Like Jammer, I too hope that we’ll get there one day, but I honestly think we’re fooling ourselves into believing that, because we all WANT to love this show. It’s Trek. Initially I was sceptic about all the people who talked about how good ‘The Expanse’ was. Surely it’s darker than Trek, as was BSG, but at least it gets me to care for (most of) the characters. It has the right pacing, the right amount of awe inspiring visuals. Translate that kind of storytelling and pacing to the Star Trek Universe, oh, the wonders that could happen.
NOTE: my wife liked this season. From the both of us, I was the original Trekkie, she tagged along a bit (as do our children). It’s funny how I seem to moving away from it now and she still likes it. So it’s not an age thing, we’re practically the same age. It just seems that new Trek hasn’t got that much vintage Trek in it for me (for lack of a better description). Very unscientific and anecdotal, but not entirely uninteresting in the ‘When is something Trek?’ discussion. Another reason why I don’t expect much will change in the coming season(s).
(Looks I spent more time on this than I intended 😊 )
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Sun, Sep 13, 2020, 11:50pm (UTC -5) | 🔗
Re: DS9 S6: The Magnificent Ferengi

I can't agree with the rating here. I fully acknowledge that DS9 devolves into camp moreso than the other series -- campy mirror episodes, campy Bond/Flint episodes, campy musical + Sinatra numbers, even verging-on-campy Benny Russell 1950s homage -- but, in these two isolated cases (Magnificent Ferengi, Little Green Men), they somehow hit the formula just right. Yes, four of the seven Ferengi are just tiresome. Yes, the events leading up to the hostage exchange are far-fetched. Yes, the outcome is contrived. But, maaan, I would have endured 2+ hours of that just to see Keevan lurching down the hallway again, much to Iggy-Pop-Yelgrun's horror. The ending thump-thump-thump scene is perhaps the funniest moment in all of Trek.
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Thu, Mar 26, 2020, 11:54am (UTC -5) | 🔗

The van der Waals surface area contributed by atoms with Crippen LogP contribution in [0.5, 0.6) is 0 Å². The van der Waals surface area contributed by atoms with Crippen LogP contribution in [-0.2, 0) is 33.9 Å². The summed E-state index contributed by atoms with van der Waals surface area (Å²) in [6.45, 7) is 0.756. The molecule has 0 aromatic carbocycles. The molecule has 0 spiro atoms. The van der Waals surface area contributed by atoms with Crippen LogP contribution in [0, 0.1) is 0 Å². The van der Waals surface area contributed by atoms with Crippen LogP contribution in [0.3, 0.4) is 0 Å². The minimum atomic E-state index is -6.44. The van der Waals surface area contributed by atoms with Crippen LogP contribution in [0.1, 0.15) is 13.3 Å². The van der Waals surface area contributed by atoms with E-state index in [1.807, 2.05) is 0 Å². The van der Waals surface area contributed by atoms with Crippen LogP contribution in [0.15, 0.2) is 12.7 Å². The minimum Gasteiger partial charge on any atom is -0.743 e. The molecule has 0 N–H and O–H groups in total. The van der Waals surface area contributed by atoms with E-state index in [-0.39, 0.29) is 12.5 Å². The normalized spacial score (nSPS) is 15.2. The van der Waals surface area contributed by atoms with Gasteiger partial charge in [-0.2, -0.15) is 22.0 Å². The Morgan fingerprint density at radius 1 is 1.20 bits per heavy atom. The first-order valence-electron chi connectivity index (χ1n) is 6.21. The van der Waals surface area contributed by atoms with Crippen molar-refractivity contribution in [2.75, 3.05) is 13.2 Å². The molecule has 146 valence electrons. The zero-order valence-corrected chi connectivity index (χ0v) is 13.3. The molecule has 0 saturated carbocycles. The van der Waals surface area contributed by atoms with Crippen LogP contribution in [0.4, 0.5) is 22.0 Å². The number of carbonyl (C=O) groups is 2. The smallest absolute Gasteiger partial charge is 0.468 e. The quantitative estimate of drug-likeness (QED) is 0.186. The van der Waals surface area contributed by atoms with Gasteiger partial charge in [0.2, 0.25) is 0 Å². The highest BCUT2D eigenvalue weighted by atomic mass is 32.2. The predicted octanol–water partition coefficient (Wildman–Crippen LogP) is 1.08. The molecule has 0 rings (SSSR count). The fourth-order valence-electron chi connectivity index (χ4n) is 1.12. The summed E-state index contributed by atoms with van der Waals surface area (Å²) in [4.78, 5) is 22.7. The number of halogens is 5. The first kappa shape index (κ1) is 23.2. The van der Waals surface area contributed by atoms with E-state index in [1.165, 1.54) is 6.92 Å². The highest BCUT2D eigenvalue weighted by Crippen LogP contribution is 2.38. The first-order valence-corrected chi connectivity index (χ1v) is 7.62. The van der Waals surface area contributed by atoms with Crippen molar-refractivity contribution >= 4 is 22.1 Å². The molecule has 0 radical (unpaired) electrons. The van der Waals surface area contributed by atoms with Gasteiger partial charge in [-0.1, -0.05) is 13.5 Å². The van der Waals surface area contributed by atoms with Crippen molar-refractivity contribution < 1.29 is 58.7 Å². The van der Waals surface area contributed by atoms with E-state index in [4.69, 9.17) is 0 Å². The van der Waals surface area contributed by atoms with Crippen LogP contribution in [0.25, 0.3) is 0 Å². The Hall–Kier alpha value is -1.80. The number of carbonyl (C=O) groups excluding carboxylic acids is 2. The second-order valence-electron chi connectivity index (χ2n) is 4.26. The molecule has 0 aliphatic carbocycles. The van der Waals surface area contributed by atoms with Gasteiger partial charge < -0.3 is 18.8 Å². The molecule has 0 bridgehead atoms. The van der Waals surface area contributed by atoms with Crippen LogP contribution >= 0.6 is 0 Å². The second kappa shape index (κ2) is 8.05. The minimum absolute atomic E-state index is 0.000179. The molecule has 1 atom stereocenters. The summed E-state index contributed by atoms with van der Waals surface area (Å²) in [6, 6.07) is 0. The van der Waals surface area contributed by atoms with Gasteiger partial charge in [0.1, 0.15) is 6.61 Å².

Re: PIC S1: Et in Arcadia Ego, Part 1


"Why even write a review a week late
The next episode is due out tonight
400 comments later what could possibly be added"

1 it's his website your putting the comments on
2 I for one don't read most of the comments
3 this review will be here on for many years and people won't even notice when the comments were added
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Mon, Mar 2, 2020, 1:29am (UTC -5) | 🔗
Re: PIC S1: The Impossible Box

Congrats on the 25th! I wasn't here for the entire 25, but this occasion makes me realise I've been coming here regularly for more than half of them. Oh, my, how they fly!
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Sat, Feb 22, 2020, 4:35pm (UTC -5) | 🔗
Re: PIC S1: Stardust City Rag

"Funny how the reviews started on a very positive tone, only to veer off towards ba[d] reviews after a while."

Maybe that's because Jammer addressed the elephant in the room and none of the others would/dared/whatever?
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Sat, Feb 22, 2020, 8:35am (UTC -5) | 🔗
Re: PIC S1: Stardust City Rag

In all honestly, it's not that I don't like Picard (the show), but it serves me things I can find on several other shows. Nothing of this show, to me, accept maybe the back story and the broader universe which it inhabits, is inherently Star Trek. I don't mean this in a bad 'everything after the Berman-Braga reign sucks' kind of way, but I just can't get past the feeling. It might be good drama or action, but I can't say it's good Star Trek. Star Trek was always a story about explorers in service of a somewhat idealistic organization called Starfleet, as part of a Federation. The utopianism was a bad base for drama, so I understand why not everything is hunky-dory in modern Trek, but for god's sake, keep some of the exploration, some of the trek. The (scientific) mysterie, the wonder.

In spite of all the criticism, Picard in that respect makes Discovery look like pristine Star Trek. Well, almost.
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Sat, May 5, 2018, 11:09am (UTC -5) | 🔗
Re: Star Wars: The Last Jedi


I don't believe I am OVERsymplifying. Wars come and go, for sure. But they don't just pop up. Wars occur gradually. They have a genesis and apart from one big exception that I can think of (the war against the Nazis obviously) are rarely black and white (the ultimate good versus the ultimate evil).
I liked the ending scene up to a point. The inspirational words over that Band of Brothers frame (like a poster) followed by the boy looking at the stars using his broom as a light saber. All really nice, if it had any feeling of it being real, genuine or realistic. How much of a time leap does the next movie have to make to make it look even remotely believable that they still have a fighting chance? If anything, it's (modern) Star Wars that is oversymplifying war.

'Come over to our side' has been overused (if you consider that there have only been 8 films). I can't remember any substantial interpersonal evolution. And notable interpersonal acts for that matter (mutiny is not an interpersonal act), aside from a teacher trying to kill his pupil who goes on to killing his father which was witnessed by a girl who for some reason or another develops skills at a rate even the aforementioned teacher in his youth couldn't master so fast.

Don't get me wrong people, I did like the movie. My disbelieve was thoroughly suspended. The lightspeed collision was epic in its excecution. But if I compare this movie on thematic basis to for instance Interstellar (also reviewed on this site) and I see 3,5 stars, I am truly puzzled.